If you think you have seen an Asian hornet, please notify the Great British Non Native Species Secretariat alert email address at email@example.com immediately. Additionally, you can report sightings on their website. As well as this function, the website provides a great deal of information about the wide ranging work that is being done to tackle invasive species and tools to facilitate those working in this area.
There have only been two confirmed occurrences in GB to date. However, reporting sightings is essential to maintain early detection if this species does turn up.
A large proportion of the records we receive are of the native European Hornet, Vespa crabro, which is actually slightly larger than the Asian Hornet, but with a lot more yellow on the abdomen. The queens, as with other bees and wasps, are larger, and are particularly noticeable in spring when they start looking for nesting sites after spending the winter inactive. The queens then set up a colony which disperse in late summer when hornets again become especially noticeable and are often attracted to outdoor lights at night time as well. Other reports include other wasp species, especially the larger queens, bees and a range of wasp and bee mimic hoverflies.
The Bees, Wasps & Ants Recording Society (BWARS) have an excellent website on which more information on native species can be found. For example, information on the European Hornet can be found at:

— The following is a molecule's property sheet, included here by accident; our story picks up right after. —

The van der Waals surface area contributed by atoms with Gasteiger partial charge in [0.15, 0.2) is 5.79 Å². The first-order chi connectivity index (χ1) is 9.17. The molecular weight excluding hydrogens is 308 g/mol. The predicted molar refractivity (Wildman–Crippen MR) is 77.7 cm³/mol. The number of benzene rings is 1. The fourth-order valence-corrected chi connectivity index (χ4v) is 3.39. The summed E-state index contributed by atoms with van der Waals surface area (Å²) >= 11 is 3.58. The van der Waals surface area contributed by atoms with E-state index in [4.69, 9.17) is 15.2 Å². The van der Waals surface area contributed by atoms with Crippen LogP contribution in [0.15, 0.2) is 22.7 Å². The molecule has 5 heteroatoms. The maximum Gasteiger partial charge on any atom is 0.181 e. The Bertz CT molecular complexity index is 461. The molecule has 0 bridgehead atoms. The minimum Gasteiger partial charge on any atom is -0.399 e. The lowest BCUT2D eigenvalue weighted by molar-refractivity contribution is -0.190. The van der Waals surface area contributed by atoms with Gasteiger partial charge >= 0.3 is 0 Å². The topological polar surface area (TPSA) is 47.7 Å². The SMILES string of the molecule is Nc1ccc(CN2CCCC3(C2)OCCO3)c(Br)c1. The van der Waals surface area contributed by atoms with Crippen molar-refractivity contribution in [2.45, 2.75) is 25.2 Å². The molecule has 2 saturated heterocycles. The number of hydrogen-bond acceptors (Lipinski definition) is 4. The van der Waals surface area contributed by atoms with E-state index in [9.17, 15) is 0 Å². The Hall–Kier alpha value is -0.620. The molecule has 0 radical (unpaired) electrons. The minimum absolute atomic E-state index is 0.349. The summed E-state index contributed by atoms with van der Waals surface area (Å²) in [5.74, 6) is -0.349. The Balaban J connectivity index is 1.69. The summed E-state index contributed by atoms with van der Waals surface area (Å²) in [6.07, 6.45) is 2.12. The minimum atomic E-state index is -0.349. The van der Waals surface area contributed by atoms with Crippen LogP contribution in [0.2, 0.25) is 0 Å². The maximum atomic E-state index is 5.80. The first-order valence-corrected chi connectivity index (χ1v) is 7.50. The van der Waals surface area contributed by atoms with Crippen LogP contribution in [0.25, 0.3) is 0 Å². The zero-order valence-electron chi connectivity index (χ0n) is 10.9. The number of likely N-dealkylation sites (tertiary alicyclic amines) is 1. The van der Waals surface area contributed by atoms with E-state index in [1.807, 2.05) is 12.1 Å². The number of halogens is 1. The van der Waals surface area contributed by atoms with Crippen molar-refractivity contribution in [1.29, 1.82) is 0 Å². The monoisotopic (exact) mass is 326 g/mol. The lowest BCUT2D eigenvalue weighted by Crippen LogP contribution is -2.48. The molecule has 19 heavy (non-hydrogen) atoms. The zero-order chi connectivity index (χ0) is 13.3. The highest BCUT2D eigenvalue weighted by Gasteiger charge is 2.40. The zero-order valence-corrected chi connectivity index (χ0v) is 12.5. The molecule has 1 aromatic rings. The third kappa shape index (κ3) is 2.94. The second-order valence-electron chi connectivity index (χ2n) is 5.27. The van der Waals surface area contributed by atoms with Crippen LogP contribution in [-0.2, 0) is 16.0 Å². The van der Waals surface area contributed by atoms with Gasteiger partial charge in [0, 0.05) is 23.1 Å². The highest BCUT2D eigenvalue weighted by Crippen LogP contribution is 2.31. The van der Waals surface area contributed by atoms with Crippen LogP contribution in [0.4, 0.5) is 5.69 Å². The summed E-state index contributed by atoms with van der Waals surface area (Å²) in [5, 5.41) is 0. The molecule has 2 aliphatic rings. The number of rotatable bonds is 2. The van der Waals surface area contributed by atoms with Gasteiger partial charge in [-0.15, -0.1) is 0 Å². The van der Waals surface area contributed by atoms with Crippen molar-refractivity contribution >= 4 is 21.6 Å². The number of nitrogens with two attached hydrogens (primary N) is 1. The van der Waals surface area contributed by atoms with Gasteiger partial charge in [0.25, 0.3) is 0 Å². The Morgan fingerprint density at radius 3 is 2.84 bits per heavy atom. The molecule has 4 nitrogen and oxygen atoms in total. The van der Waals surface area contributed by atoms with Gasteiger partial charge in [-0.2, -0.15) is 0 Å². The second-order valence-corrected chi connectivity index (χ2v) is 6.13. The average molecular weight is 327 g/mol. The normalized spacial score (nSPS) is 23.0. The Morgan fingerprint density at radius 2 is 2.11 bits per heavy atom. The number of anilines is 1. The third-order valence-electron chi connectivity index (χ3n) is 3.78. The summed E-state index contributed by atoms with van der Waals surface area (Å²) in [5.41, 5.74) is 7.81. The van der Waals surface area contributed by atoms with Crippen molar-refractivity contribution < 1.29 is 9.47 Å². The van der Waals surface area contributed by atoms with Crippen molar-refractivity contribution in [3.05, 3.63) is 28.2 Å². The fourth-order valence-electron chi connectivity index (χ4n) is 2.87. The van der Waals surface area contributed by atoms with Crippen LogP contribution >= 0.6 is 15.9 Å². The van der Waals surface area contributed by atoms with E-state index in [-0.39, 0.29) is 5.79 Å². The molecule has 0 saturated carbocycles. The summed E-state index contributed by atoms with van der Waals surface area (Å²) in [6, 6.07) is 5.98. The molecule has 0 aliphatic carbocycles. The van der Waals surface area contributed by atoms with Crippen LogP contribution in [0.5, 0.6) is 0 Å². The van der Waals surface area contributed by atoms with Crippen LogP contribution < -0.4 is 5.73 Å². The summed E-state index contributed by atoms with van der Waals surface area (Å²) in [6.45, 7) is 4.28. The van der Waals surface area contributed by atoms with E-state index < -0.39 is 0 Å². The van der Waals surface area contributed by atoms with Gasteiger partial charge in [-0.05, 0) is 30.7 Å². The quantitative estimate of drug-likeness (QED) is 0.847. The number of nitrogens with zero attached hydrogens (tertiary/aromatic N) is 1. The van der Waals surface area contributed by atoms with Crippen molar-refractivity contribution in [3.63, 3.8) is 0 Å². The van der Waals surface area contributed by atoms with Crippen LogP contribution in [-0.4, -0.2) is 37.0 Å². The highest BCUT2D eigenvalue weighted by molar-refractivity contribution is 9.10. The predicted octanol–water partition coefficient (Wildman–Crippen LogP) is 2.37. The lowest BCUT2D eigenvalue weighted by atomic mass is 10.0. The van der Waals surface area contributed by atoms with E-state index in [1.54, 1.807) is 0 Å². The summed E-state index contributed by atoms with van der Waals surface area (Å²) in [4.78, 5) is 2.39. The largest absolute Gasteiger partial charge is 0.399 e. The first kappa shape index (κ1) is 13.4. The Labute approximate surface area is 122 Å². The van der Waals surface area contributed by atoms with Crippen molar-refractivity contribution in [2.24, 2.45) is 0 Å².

For an overview of the Asian Hornet and its status in GB please see:
For detailed information and help on identification of the Asian Hornet please also see the following factsheets:
It is also important that beekeepers sign up to BeeBase. In the event that the Asian hornet (or any other exotic threat to honey bee colonies) arrives here, efforts to contain it will be seriously jeopardised if we don’t know where vulnerable apiaries are located.
Finally, if you suspect that you have found an Asian hornet, you can send a suspect sample to the NBU laboratory for examination. Use a suitable sturdy container (cardboard rather than plastic) and provide as much detail as possible about the hornet and where you found it. See How to Send Samples into the Laboratory page. Digital photographs are also very useful to help with identification.
More information about Feras bee ecotoxicology offer can be found here.
18 May 2017
21 April 2017